Standing out in the workplace (for the right reasons) is often easier said than done.
"When you're sitting inside of a large organization, not everybody gets to see your successes or how good you are, so you have to make sure you have the right advocates inside that building," the former Fortune "40 under 40" executive said.
"Because when people are making decisions about your career and the next step, they're not inviting you in the room. Those decisions are being made almost in isolation of you."
And while it can seem like an employer already has a candidate in mind when a position opens up, that might not always be the case. According to a recent CareerBuilder survey of over 1,500 hiring managers, almost half (48 percent) of employers reported struggling to find candidates to fill vacancies.
Part of taking advantage of that as a promotion-seeker is making sure you're aware of the opportunity and ready for it, Bough says.
He shares three often-overlooked strategies that can help you stand out:
Make friends with HR
"Most people don't spend as much time with HR as they should," Bough said. "Here's the great thing: HR knows what every leader thinks about you in an organization. More importantly, they know the next roles. So who do you think should be your best friend?"
Get an executive coach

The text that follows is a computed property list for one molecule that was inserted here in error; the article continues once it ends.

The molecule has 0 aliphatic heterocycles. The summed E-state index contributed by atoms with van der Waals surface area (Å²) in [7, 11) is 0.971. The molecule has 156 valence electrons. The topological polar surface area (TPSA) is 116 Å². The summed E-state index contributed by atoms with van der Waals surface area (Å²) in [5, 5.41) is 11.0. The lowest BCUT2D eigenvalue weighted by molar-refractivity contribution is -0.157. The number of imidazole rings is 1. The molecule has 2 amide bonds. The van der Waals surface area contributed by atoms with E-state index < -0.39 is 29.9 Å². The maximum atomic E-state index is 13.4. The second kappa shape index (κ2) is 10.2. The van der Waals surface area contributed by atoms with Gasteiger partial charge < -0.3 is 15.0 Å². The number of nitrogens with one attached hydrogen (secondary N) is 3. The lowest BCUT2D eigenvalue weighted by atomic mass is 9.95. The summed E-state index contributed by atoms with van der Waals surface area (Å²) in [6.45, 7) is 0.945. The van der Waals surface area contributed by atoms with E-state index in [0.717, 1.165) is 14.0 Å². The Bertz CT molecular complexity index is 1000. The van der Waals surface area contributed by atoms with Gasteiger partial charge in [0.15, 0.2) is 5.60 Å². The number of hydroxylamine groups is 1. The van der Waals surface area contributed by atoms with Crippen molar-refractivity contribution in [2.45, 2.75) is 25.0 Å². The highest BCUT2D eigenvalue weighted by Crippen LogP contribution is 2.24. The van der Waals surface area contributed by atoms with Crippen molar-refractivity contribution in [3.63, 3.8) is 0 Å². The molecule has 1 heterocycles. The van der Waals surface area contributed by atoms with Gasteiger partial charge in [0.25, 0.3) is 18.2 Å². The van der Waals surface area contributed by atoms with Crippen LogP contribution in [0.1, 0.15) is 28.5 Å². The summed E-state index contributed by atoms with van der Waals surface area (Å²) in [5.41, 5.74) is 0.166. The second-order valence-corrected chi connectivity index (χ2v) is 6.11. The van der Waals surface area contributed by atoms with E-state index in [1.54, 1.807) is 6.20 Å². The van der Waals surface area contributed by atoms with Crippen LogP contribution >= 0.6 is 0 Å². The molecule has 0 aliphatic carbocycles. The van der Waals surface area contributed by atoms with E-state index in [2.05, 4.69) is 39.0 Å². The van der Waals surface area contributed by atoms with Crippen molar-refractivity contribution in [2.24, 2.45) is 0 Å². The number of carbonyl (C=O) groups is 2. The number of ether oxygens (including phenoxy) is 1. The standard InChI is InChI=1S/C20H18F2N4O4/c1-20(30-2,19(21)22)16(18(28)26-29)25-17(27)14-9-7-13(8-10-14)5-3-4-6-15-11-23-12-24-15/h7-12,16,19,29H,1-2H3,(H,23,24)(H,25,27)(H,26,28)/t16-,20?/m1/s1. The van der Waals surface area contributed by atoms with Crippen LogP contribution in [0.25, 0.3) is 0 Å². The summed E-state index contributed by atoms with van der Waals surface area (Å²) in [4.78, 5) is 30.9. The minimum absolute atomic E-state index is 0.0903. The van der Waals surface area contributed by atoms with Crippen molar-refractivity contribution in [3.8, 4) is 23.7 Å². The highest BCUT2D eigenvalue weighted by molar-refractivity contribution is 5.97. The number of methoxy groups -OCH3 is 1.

As overlooked as capitalizing on human resources might be, Bough lists executive coaching as "one of the most underutilized tools in the entire arsenal." He notes that even superstar LeBron James, the executive producer of "Cleveland Hustles," has a coach.
"Think about the opportunity to constantly have somebody thinking about your best interests [and] how to make sure that you operate better inside of a situation — that's invaluable."
Pay attention to your professional brand
Lastly, Bough says that the power of branding shouldn't be something exclusively reserved for companies themselves. Instead, it's a tool for every professional — even entry-level employees — to differentiate themselves.
"I don't care what age you are. If this is your very first job, I still want you to be thinking about 'what is my professional brand,'" he said. "Ultimately, perception is reality. So how you're perceived really determines whether your career will accelerate or not."